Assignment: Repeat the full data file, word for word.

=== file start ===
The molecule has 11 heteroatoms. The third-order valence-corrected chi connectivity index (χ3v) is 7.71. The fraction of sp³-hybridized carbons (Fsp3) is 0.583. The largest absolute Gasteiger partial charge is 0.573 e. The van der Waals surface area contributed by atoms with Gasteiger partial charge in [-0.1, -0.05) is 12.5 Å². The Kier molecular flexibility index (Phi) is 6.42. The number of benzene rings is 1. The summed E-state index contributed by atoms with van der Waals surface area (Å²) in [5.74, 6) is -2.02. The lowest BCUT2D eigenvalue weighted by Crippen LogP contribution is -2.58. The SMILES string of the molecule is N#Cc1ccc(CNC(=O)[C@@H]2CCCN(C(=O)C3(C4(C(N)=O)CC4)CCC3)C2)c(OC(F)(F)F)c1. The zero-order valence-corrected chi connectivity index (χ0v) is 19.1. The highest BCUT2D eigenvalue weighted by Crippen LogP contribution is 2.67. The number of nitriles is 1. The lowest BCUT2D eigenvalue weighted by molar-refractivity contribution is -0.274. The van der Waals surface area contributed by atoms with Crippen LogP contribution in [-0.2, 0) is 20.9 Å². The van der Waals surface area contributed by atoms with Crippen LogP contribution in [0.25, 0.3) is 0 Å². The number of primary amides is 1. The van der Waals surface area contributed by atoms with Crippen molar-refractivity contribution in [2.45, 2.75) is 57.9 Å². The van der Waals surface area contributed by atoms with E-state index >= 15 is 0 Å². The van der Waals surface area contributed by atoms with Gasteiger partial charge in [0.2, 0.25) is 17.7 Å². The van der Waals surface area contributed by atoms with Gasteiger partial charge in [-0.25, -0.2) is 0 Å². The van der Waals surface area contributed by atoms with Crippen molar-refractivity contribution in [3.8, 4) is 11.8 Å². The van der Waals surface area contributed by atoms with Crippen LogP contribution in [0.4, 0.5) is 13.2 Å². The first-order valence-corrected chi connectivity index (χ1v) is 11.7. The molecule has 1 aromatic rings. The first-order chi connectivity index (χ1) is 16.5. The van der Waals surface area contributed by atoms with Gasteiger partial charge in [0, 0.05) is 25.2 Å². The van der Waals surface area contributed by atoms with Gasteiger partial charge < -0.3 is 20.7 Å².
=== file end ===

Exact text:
The molecule has 11 heteroatoms. The third-order valence-corrected chi connectivity index (χ3v) is 7.71. The fraction of sp³-hybridized carbons (Fsp3) is 0.583. The largest absolute Gasteiger partial charge is 0.573 e. The van der Waals surface area contributed by atoms with Gasteiger partial charge in [-0.1, -0.05) is 12.5 Å². The Kier molecular flexibility index (Phi) is 6.42. The number of benzene rings is 1. The summed E-state index contributed by atoms with van der Waals surface area (Å²) in [5.74, 6) is -2.02. The lowest BCUT2D eigenvalue weighted by Crippen LogP contribution is -2.58. The SMILES string of the molecule is N#Cc1ccc(CNC(=O)[C@@H]2CCCN(C(=O)C3(C4(C(N)=O)CC4)CCC3)C2)c(OC(F)(F)F)c1. The zero-order valence-corrected chi connectivity index (χ0v) is 19.1. The highest BCUT2D eigenvalue weighted by Crippen LogP contribution is 2.67. The number of nitriles is 1. The lowest BCUT2D eigenvalue weighted by molar-refractivity contribution is -0.274. The van der Waals surface area contributed by atoms with Crippen LogP contribution in [-0.2, 0) is 20.9 Å². The van der Waals surface area contributed by atoms with Crippen LogP contribution in [0.25, 0.3) is 0 Å². The number of primary amides is 1. The van der Waals surface area contributed by atoms with Crippen molar-refractivity contribution in [2.45, 2.75) is 57.9 Å². The van der Waals surface area contributed by atoms with E-state index >= 15 is 0 Å². The van der Waals surface area contributed by atoms with Gasteiger partial charge in [0.2, 0.25) is 17.7 Å². The van der Waals surface area contributed by atoms with Gasteiger partial charge in [-0.25, -0.2) is 0 Å². The van der Waals surface area contributed by atoms with Crippen molar-refractivity contribution in [3.8, 4) is 11.8 Å². The van der Waals surface area contributed by atoms with Crippen LogP contribution in [0.4, 0.5) is 13.2 Å². The first-order valence-corrected chi connectivity index (χ1v) is 11.7. The molecule has 1 aromatic rings. The first-order chi connectivity index (χ1) is 16.5. The van der Waals surface area contributed by atoms with Gasteiger partial charge in [0, 0.05) is 25.2 Å². The van der Waals surface area contributed by atoms with Gasteiger partial charge < -0.3 is 20.7 Å².